Air New Zealand extinguished nearly 400 pilots as the airline struggled with a coronavirus
- Air New Zealand told the country’s pilot union that nearly 400 pilots would be laid off
- The cuts are part of a move to cut labor to 3750 to survive the pandemic
- The New Zealand Airline Pilots Association is negotiating with Air NZ to reduce cuts
- That happened when the aviation industry around the world struggled after COVID-19
Like most airlines, the airline has been severely hit by the pandemic and inherent restrictions, because world demand for domestic and international travel has stalled.
The New Zealand Airline Pilots Association (NZALPA), which represents 1,520 airline pilots, said the company had told the union that it intended to make 387 pilots redundant.
Air New Zealand has fallen victim to the latest aviation industry from the coronavirus crisis as it prepares to lay off 3,750 employees
NZALPA President Andrew Ridling said it was in negotiations with Air New Zealand and would struggle to open a clear path back to the company for pilots who might want to return later.
“Because we have worked closely with the airline for the past three weeks, NZALPA will continue to negotiate to get this amount reduced and complete the agreement process,” he said, Tuesday, Goods report.
‘NZALPA is adamant that 387 redundancy is not the final number. Now we continue the strong and comprehensive consultation process required in the Labor Relations Act and our special collective agreement. ‘
A spokesman for Air New Zealand will not comment on the pilot’s redundancy specifically but said it had entered into a consultation process with staff to reduce the size of the workforce by up to 3,500 roles.
“It is hoped that Air New Zealand will become a much smaller airline for some time even beyond the initial impact of Covid-19,” he told the Australian Daily Mail.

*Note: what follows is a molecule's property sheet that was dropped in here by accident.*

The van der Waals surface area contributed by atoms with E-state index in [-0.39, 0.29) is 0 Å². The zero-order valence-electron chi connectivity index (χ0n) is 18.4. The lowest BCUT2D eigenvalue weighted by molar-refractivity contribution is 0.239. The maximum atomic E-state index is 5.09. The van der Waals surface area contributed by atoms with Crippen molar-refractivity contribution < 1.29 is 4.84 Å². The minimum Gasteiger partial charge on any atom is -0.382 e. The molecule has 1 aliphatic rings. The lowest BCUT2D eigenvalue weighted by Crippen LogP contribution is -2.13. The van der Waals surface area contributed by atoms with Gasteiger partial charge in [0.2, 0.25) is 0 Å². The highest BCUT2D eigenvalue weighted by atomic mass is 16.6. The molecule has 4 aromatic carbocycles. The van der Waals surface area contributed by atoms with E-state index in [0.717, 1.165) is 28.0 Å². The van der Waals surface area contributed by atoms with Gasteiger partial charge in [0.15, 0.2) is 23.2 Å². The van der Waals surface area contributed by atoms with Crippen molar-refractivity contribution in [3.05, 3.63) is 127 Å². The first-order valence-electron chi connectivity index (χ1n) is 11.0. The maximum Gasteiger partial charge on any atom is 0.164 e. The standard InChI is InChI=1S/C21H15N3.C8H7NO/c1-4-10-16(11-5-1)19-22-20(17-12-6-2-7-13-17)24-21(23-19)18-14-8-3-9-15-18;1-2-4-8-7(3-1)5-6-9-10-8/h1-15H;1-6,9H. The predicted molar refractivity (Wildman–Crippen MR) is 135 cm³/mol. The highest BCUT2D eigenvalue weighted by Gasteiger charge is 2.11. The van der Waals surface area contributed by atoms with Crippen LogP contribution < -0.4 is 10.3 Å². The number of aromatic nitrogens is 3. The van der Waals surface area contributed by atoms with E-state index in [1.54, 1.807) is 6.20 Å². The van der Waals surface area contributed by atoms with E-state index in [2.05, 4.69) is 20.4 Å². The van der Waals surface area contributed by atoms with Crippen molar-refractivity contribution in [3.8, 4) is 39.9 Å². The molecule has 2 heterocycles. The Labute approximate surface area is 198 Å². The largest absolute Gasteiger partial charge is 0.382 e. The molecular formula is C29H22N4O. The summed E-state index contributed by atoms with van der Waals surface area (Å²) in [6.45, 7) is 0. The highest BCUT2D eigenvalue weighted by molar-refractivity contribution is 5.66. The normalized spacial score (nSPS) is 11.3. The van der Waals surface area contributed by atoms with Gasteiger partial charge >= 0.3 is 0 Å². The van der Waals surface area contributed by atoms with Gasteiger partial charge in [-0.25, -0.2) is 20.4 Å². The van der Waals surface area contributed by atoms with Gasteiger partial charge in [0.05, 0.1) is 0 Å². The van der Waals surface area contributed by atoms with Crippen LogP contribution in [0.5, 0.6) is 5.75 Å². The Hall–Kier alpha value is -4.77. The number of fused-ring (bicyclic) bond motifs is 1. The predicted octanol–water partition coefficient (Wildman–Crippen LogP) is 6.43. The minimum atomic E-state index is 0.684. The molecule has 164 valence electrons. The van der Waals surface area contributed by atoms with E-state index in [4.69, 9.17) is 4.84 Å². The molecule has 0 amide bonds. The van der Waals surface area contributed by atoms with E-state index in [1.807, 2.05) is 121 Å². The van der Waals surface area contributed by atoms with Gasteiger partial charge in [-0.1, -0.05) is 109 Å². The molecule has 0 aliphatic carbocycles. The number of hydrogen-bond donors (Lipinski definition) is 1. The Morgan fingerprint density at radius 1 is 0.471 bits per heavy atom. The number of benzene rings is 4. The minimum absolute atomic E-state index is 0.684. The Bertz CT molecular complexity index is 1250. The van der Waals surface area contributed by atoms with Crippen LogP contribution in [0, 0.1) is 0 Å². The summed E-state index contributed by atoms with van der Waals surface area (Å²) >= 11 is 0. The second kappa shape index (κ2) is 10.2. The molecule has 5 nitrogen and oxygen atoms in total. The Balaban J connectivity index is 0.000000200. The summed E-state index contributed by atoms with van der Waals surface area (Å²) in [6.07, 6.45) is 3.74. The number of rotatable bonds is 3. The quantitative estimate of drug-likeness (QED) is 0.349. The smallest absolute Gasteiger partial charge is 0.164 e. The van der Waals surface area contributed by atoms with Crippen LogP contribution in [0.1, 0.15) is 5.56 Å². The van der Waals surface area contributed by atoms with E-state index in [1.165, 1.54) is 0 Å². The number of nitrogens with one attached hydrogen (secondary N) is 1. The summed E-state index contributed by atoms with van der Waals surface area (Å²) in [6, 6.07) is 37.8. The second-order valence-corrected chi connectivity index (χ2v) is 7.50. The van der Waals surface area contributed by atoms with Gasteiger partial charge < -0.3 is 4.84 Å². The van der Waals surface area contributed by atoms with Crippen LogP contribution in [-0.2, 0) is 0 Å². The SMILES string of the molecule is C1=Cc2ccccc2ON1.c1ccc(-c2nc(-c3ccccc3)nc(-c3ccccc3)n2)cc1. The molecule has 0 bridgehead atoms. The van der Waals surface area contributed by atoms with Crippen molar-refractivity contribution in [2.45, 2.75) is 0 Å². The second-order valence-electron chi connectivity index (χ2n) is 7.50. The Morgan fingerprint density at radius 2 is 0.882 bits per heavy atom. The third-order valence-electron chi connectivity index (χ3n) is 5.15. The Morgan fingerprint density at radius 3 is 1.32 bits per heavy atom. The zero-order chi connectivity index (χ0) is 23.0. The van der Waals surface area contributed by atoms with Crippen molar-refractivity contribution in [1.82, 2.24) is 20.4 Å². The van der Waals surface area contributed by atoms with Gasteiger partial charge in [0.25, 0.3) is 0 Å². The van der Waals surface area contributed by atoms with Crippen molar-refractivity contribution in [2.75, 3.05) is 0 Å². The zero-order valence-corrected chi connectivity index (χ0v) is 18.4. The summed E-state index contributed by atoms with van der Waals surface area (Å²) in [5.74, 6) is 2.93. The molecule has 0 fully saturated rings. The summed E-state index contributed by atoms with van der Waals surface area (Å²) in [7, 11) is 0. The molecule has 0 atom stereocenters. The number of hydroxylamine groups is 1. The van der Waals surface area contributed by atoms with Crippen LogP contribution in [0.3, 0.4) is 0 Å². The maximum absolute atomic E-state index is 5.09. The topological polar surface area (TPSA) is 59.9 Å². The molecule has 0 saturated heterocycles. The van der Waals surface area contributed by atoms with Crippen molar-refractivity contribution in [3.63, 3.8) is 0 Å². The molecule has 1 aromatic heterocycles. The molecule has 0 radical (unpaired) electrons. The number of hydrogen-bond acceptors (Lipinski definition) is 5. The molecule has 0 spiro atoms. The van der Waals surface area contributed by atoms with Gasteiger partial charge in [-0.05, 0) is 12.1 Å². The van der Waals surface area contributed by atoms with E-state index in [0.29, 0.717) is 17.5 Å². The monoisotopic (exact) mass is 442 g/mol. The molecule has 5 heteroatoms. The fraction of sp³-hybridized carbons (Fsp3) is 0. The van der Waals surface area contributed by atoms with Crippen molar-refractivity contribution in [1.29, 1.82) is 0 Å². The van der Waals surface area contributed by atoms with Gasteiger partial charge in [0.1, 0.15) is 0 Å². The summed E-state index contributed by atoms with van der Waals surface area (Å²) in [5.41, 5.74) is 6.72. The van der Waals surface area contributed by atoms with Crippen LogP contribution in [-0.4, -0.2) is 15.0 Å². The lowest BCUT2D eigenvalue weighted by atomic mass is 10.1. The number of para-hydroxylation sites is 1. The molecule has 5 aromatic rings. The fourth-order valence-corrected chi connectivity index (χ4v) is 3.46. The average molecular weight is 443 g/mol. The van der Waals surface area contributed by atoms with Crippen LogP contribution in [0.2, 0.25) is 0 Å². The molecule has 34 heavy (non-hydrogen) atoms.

“We understand that this is a very difficult time for many New Zealanders.”
Staff received e-mails on Monday describing lost pilot jobs, with those most affected by either first or second officers.
That follows an e-mail, Air New Zealand chief executive Greg Foran, who was sent to staff last week warning that the airline’s workforce will be reduced by 30 percent over the next 12 months.
He said the redundancy would be followed up as a basis for first, first entry.
Before the COVID-19 outbreak, Air New Zealand had around 12,500 staff worldwide, but many employees were now inactive because the company had reduced its international capacity by around 95 percent and landed nearly half of its fleet.
The pandemic had forced Air New Zealand to land nearly half of its fleet
Last month, Air NZ applied for government assistance and was given two loan reserves worth $ 900 million dollars.
Similar redundancies were carried out across the Tasman sea, when Virgin Australia flew its entire fleet of 125 aircraft last month and withdrew about 8,000 of its 10,000 staff members without being paid.
Meanwhile, Qantas sent two-thirds of its 30,000 workforce off the runway, with NZALPA also having fears 127 Qantas pilots and 81 Jetstar pilots could lose their jobs.
On March 18, the Australian government announced a $ 715 million aid package to be given to the airline industry following news the country’s aircraft carrier, Qantas, could completely collapse.
Virgin Australia, which had fought before the outbreak, appealed to the government for $ 1.4 billion in bail last week but was refused.
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